18 October 2022

'Concerning' stats on homelessness show high rate of clients end up back in system

| Lottie Twyford
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Homeless man sleeping in car

The latest homelessness services statistics show the ACT is among the states with the highest proportion of repeat homelessness across the country. Photo: Region.

The latest homelessness statistics are out for the ACT and it’s not good news.

Homelessness and Housing Services Minister Rebecca Vassarotti described the latest statistics from the Australian Institute of Health and Welfare (AIHW) as “concerning”, particularly around the areas of repeat homelessness.

The ACT was among the top states for the proportion of people returning to the system to seek help for homelessness when compared with other jurisdictions.

“We want homelessness in the ACT to be rare, brief and non-recurring,” Ms Vassarotti said.

“We need to work out what to do to crack chronic homelessness.”

Homelessness graph

Homelessness statistics in the ACT. Image: AIHW.

In the Territory, 65.7 per cent of clients who engaged with specialist homelessness services were those who had previously received support.

This compared with a national average of 61 per cent, although South Australia had the highest proportion of returning clients (67 per cent).

Despite this, the overall trend showed returning clients as a proportion of total clients dipped compared with last year.

Rebecca Vassarotti

Homelessness and Housing Services Minister Rebecca Vassarotti said the AIHW data was of concern to her. Photo: Region.

Ms Vassarotti said the issue of people remaining in situations of precarity and homelessness could not be solved overnight as it was a complex one.

She acknowledged there was a need to address the challenges that lead people into the homelessness cycle and what keeps them there and that innovative approaches would be necessary.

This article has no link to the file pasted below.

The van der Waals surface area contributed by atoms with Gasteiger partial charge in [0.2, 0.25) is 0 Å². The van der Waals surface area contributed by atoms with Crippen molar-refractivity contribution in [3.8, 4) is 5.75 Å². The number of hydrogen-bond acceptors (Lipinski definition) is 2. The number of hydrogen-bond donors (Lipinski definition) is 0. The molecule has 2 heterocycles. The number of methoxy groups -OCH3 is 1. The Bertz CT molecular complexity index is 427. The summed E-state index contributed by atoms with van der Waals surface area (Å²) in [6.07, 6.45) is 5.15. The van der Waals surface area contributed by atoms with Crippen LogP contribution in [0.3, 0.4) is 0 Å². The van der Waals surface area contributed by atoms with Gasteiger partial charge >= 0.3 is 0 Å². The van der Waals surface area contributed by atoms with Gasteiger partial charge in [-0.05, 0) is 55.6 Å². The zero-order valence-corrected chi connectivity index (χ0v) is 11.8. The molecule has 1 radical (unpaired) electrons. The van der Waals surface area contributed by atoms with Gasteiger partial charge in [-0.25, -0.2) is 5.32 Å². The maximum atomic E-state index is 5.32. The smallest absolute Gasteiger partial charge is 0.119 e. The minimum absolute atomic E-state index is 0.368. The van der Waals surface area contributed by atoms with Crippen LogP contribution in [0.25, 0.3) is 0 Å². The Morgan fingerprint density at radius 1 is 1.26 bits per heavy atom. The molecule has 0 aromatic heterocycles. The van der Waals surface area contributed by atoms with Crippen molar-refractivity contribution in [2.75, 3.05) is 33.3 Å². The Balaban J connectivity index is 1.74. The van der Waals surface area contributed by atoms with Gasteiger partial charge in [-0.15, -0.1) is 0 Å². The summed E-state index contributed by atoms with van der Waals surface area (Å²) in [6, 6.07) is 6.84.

Those initiatives included working with the city’s homelessness services sector to identify, record and better understand Canberrans who are sleeping rough on the streets, squatting, or living in cars, parks, railway carriages or improvised dwellings.

READ ALSO Canberra walking group gets on the front foot of men’s mental health

Baseline funding for the ACT’s homelessness sector has increased from $20 million in 2018-2019 to $30 million in 2022-23.

Ms Vassarotti said while it had been clear for a while a funding boost was necessary, it wasn’t just about more investment.

“We know that we have needed to put more investment into specialist homelessness services … but it’s clear to me we’re not going to solve homelessness [without] looking at the pressures across the board in terms of housing stress,” she said.

“When we have a system with housing stress, it’s the most vulnerable who are under the most pressure.”

READ ALSO Housing must be addressed before issues spiral, community sector says

The report showed that during the 2020-21 financial year, one in 107 people in the Territory received homelessness assistance, which was below the national average of one in 92.

That amounted to a total of 4000 clients being assisted by specialist services in the year.

The main reason people sought assistance was financial difficulties (45 per cent compared with 39 per cent nationally), housing crisis (44 per cent compared with 34 per cent) and housing affordability (44 per cent compared with 29 per cent).

Community sector leaders have pointed to the importance of solving housing for people before a lack of shelter impacts negatively on the rest of their lives.

Woden Community Service (WCS) CEO Jenny Kitchin told Region earlier this year a lack of housing “bleeds across all areas”.

”If you cannot house people, then a whole lot of other things – such as child protection, substance abuse and alcohol and drug abuse – all fall out of that. If we don’t address this now, it can only get worse,” Ms Kitchin said.

The sector has consistently cried out for a funding boost to manage increased demand after a damning report earlier this year found it was chronically underfunded and services repeatedly tendered below cost when vying for government contracts.

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Why waste time on this problem when we could be instead discussing inclusive public pool time options? Or what speed limits there should be in culdasacs? Real world problems us Canberrans are facing.

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